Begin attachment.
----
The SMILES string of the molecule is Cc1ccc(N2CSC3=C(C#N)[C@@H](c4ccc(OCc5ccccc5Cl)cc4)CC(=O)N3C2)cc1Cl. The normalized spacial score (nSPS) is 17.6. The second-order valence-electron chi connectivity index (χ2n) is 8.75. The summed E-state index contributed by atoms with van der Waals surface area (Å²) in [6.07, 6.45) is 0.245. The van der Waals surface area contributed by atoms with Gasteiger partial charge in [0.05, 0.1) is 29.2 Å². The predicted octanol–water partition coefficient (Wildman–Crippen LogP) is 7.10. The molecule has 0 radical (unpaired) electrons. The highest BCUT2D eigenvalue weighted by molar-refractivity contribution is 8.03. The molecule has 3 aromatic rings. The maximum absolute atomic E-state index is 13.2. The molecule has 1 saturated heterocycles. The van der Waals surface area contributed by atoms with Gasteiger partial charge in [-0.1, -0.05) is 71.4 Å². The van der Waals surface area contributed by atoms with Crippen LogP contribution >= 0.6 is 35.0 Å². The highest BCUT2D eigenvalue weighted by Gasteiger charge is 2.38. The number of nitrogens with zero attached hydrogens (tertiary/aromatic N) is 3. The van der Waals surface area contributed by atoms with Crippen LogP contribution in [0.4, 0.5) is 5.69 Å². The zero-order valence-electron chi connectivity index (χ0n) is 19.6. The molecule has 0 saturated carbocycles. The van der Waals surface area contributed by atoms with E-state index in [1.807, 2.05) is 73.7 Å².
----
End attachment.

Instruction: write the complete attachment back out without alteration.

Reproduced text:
The SMILES string of the molecule is Cc1ccc(N2CSC3=C(C#N)[C@@H](c4ccc(OCc5ccccc5Cl)cc4)CC(=O)N3C2)cc1Cl. The normalized spacial score (nSPS) is 17.6. The second-order valence-electron chi connectivity index (χ2n) is 8.75. The summed E-state index contributed by atoms with van der Waals surface area (Å²) in [6.07, 6.45) is 0.245. The van der Waals surface area contributed by atoms with Gasteiger partial charge in [0.05, 0.1) is 29.2 Å². The predicted octanol–water partition coefficient (Wildman–Crippen LogP) is 7.10. The molecule has 0 radical (unpaired) electrons. The highest BCUT2D eigenvalue weighted by molar-refractivity contribution is 8.03. The molecule has 3 aromatic rings. The maximum absolute atomic E-state index is 13.2. The molecule has 1 saturated heterocycles. The van der Waals surface area contributed by atoms with Gasteiger partial charge in [-0.1, -0.05) is 71.4 Å². The van der Waals surface area contributed by atoms with Crippen LogP contribution >= 0.6 is 35.0 Å². The highest BCUT2D eigenvalue weighted by Gasteiger charge is 2.38. The number of nitrogens with zero attached hydrogens (tertiary/aromatic N) is 3. The van der Waals surface area contributed by atoms with Crippen LogP contribution in [0.4, 0.5) is 5.69 Å². The zero-order valence-electron chi connectivity index (χ0n) is 19.6. The molecule has 0 saturated carbocycles. The van der Waals surface area contributed by atoms with E-state index in [1.807, 2.05) is 73.7 Å².